If you’ve been following along on the writing group posts, you know I have an Inquisition Post Mortem (IPM) to transcribe.

IPMs appear in the records when someone in the medieval/early modern period died intestate (that is, if you’re lucky they appear; sometimes you’re SOL).

I knew this thing was large.  And the lines are very long. Sir John wanted to see my new monitor, and I showed him how beautifully the IPM displays on it, and he was impressed with the clarity, but said something like “Holy Toledo!” about the size of it.  Anyway, I waded in and got on with transcribing.

Well, at a certain point it becomes a bit trying to count lines from the top of the page, so today I opened up the JPEG in Paint and put in line numbers.

Seventy-eight (78) lines.  Each line takes about 3 lines, sometimes more, of 12-point Times New Roman.  I don’t think I really wanted to know this.

The line numbering might have been a suitable task for an undergrad research assistant, if I had one, which I don’t.  Shoot, a patient 10-year-old could probably have done it just fine.  Having the numbers (4 sets of them, at beginning and end of each line, and two more sets in the middle, because, as I said, the lines are   l   o   n   g  ) will certainly help me keep my place as I transcribe.  Or even just read and take notes, but one reason I’m transcribing is that I keep losing my place, so the line numbers will actually be even more necessary if I do try to just read/note.

Anyway.  I’m a bit overwhelmed at the size of this thing, though it does look useful for the sorts of family relationships I’m trying to sort out, so it will probably be useful in the long run.  The hand is very legible and the Latin is no more than normally abbreviated.  It’s not that bad.  I’ve read worse.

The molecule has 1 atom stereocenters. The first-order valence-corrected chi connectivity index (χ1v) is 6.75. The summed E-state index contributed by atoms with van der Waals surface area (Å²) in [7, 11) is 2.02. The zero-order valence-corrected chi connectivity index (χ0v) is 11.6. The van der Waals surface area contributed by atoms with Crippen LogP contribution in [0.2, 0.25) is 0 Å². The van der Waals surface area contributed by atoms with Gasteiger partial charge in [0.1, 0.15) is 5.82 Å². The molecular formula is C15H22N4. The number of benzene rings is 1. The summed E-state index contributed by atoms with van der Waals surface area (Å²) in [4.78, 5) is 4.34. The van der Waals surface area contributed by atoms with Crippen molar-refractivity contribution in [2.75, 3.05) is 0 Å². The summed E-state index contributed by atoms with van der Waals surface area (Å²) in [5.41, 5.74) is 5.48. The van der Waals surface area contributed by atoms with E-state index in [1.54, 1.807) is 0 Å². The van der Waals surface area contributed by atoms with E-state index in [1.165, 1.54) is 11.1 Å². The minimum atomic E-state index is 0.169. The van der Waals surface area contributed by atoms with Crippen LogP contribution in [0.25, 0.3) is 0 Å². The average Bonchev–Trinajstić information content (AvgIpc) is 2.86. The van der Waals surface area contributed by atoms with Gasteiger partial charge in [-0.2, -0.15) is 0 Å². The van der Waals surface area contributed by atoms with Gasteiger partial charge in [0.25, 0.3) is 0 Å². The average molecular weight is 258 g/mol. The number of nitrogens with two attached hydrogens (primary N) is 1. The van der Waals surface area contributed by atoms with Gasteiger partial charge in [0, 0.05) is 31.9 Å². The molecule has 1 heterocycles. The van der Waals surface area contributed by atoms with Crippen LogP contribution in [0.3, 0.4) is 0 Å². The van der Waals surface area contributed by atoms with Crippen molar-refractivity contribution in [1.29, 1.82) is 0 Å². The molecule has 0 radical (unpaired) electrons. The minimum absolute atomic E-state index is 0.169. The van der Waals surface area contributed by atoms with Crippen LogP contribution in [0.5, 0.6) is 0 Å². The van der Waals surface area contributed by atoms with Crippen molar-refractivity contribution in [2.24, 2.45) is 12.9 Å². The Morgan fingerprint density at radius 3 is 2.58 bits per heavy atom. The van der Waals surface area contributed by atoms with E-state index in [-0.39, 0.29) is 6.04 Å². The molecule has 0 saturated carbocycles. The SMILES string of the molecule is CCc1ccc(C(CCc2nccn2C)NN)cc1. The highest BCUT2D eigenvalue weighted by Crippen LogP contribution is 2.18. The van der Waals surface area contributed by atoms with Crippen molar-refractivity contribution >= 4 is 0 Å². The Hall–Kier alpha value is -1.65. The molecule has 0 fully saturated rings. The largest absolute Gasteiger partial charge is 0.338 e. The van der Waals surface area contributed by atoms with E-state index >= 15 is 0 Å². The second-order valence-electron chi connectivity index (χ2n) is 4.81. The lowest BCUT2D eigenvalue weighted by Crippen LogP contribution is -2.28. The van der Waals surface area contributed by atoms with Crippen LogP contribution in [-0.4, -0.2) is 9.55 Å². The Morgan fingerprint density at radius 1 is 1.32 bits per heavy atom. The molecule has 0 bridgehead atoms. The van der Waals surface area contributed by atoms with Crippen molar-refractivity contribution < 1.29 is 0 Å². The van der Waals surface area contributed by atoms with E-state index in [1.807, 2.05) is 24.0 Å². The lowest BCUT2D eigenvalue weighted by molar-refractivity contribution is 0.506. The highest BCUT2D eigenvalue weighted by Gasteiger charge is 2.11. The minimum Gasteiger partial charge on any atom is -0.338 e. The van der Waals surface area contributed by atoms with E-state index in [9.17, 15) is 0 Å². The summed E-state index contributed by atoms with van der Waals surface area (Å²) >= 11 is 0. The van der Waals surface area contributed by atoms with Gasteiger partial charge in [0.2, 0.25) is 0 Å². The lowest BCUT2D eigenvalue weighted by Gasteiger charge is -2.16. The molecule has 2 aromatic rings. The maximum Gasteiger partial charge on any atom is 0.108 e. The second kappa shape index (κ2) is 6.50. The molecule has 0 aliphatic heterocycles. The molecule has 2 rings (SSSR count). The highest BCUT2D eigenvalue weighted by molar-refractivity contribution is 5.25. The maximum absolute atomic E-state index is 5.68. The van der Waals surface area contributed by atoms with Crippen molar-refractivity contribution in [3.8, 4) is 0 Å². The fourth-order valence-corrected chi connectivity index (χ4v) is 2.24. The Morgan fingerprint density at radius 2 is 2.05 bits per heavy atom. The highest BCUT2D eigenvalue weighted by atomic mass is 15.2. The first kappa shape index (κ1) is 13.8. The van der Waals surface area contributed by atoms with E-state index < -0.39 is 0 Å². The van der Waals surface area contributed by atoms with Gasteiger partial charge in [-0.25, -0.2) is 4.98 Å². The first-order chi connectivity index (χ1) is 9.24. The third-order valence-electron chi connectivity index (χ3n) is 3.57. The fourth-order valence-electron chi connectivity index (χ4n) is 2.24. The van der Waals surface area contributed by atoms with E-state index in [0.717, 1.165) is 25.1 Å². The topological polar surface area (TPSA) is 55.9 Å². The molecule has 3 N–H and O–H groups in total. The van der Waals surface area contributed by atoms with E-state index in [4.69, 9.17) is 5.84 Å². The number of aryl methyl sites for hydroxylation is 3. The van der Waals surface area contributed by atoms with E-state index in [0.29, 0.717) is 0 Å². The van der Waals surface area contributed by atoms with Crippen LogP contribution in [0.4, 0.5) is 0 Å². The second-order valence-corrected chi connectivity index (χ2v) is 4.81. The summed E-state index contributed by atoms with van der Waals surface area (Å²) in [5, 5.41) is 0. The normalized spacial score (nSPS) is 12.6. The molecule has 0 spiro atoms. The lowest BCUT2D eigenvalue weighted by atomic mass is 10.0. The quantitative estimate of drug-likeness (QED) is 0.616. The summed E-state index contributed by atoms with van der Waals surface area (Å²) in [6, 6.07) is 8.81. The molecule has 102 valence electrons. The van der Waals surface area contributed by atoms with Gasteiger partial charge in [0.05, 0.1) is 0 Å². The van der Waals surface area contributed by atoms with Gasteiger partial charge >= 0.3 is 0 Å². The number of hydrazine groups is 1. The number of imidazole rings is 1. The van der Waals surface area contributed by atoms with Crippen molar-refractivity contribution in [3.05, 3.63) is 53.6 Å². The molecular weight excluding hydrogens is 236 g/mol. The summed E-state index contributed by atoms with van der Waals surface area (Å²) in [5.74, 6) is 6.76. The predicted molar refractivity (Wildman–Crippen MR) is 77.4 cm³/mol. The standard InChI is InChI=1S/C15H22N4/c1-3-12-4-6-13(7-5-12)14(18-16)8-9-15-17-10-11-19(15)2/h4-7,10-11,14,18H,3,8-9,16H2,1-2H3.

No one has ever even printed this, let alone translated it; no shortcut is available to me.

I would really like to hurry up and finish the MMP (or, rather, the MMP-1 and MMP-2) and publish them and get on to the next thing and get to be a full professor before I retire.  How many of my colleagues have to get to transcribe or at least read 78 x 3 lines of early modern law-Latin in an Anglicana hand before they can get on with writing their articles?

How many of my colleagues even understand the question I just posed?

Actually, to be fair, probably 4-5 of them, and we have another person who works with non-Western alphabets and manuscript sources, so he’d get it, as well.  OK, I’m just whining.  It’s February, after all, and it’s in the 30s and raining, which is about the worst of all possible worlds, weather-wise.

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7 thoughts on “OMG OCD IPM

  1. This does sound very, very cool. I also understand the frustration involved in transcription, to which I can only say: frequent short breaks, preferably involving food and the adult beverage of your choice. At least you’re not stuck having to do it in a library or a cold archive!

  2. Oooh! You’ve given me a strategy for Star Chamber cases (a few of which I have to work on this summer). The real killer on the l o n g lines is that they are not always straight, so the ruler in the archive doesn’t always work….

  3. Love your last point. I keep a photocopy of a 15th-century Spanish Inquisition trial in my desk, precisely so I can whip it out in the middle of conversations where my 20th-century U.S. history colleagues complain about how tedious it is to read through their PRINTED ENGLISH newspaper archives or court records or whatever.

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